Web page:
1. Can you please indicate where Wilmshurst provides a case for the claim that Big Pharma wants its employees to fake data?

            I’m sure it happens, employees at Big Pharma are as much human as anyone else, but that’s not the same as the companies wanting this.

          2. That award was ten years ago, and cites studies (and alleged offenses)from the 1970’s. Sterling-Winthrop is a company that has been defunct since 1994.

            I guess linking Pharma to the Piltdown man was too much work?

            Perhaps there should be a Retraction Watch equivalent of Godwin’s law that can be applied to Pharma-bashing?

        1. Yeah, pharma companies are happy spin the interpretation of data in their favour and to leave papers on data to rot in the cabinet drawer, but falsified data is worse than useless for exactly the reason you said.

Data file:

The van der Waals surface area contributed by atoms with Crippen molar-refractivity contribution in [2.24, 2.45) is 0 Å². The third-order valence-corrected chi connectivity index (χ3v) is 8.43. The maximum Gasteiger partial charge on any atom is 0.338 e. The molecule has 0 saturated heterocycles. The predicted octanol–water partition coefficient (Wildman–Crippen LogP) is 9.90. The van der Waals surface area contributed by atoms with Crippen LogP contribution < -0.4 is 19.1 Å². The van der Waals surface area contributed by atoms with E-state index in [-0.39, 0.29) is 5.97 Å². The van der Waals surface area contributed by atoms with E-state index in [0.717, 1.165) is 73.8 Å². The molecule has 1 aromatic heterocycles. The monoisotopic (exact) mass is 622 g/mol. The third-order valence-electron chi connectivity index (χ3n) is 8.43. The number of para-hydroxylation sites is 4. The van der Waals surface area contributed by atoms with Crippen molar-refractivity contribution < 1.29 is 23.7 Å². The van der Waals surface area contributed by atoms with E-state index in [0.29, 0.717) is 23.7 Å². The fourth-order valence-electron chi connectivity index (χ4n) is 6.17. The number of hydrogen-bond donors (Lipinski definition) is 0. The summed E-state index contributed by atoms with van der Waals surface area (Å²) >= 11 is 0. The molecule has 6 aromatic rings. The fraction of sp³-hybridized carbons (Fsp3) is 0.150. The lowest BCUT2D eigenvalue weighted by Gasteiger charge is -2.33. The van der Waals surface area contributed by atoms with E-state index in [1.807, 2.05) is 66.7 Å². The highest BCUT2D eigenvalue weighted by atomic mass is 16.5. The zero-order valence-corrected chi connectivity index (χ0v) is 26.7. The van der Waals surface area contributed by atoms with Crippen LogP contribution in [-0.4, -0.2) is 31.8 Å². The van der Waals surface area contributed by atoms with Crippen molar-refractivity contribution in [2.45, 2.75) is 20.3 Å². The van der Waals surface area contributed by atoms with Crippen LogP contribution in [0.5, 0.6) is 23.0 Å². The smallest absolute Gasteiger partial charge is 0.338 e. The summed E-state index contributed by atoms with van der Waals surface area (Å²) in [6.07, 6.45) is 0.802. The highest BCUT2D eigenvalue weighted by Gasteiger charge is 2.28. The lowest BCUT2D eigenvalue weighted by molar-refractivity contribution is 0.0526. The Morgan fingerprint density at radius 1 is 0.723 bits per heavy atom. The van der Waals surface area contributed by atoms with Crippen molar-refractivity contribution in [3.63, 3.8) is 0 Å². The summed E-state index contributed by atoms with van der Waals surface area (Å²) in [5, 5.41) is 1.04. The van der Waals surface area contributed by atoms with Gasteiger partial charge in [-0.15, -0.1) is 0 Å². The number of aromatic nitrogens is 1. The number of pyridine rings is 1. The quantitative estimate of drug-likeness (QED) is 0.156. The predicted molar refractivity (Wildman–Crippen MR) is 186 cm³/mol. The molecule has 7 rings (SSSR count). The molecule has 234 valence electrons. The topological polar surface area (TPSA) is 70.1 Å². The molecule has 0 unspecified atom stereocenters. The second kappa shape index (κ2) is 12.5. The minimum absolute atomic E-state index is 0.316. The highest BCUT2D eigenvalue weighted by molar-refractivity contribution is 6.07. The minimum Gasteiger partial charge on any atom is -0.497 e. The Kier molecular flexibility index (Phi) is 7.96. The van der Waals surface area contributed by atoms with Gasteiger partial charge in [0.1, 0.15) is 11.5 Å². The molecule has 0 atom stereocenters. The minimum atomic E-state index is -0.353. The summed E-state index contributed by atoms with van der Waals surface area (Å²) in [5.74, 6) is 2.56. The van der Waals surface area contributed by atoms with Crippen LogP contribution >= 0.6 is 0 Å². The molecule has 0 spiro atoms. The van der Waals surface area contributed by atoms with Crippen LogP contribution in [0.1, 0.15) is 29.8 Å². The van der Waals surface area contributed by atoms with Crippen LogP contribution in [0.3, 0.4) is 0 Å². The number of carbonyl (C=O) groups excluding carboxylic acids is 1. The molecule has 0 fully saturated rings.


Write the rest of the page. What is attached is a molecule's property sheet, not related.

1. Actually I am giving you a thumbs up not so much because of your comment, but because of your “blog” name: Angry PhD student is so telling! It would be nice to get the input and commentary of more undergraduates (Ms or PhD) because this mess in the world of science publishing is going to be what you, the younger (18-35 yo) generation, is going to inherit and have to deal with in the next 10-15 years, at least. How can we encourage young scientists to believe in science (and its magic) when we see, as seasoned scientists, so much that is wrong with scientists around the world, editors, publishers, and the publishing model? Those of us who came into science with the spark of fascination decades ago are seeing our intellect being pulled between publishers, like a carcass between vultures. Even when one speaks to so many scientists, they don’t even pay attention to what your study is about any more. The first stupid question they are likely to ask you is, in what journal did you published it, or what the impact factor of that journal is (especially in developing countries, and in Asia). I am afraid of what research institutes are teaching their undergraduate students. I can give, as a concrete example, the institute I obtained my PhD from: despite having a modest 105-year history, it has no ethical, research or publishing guidelines.Isn’t that incredible? This led me to quit my position and initiate a fight against the ethics (or lack of it) of the institute, because part of my argument was that this university was reaping great profits from the government, tax-payers and parents of students in families that are struggling to survive financially. What do such institutes with no ethical guidelines teach the youth in terms of publishing ethics, including retractions? There is basically a void when it comes to publishing ethics, the culture of post-publication peer review and retractions.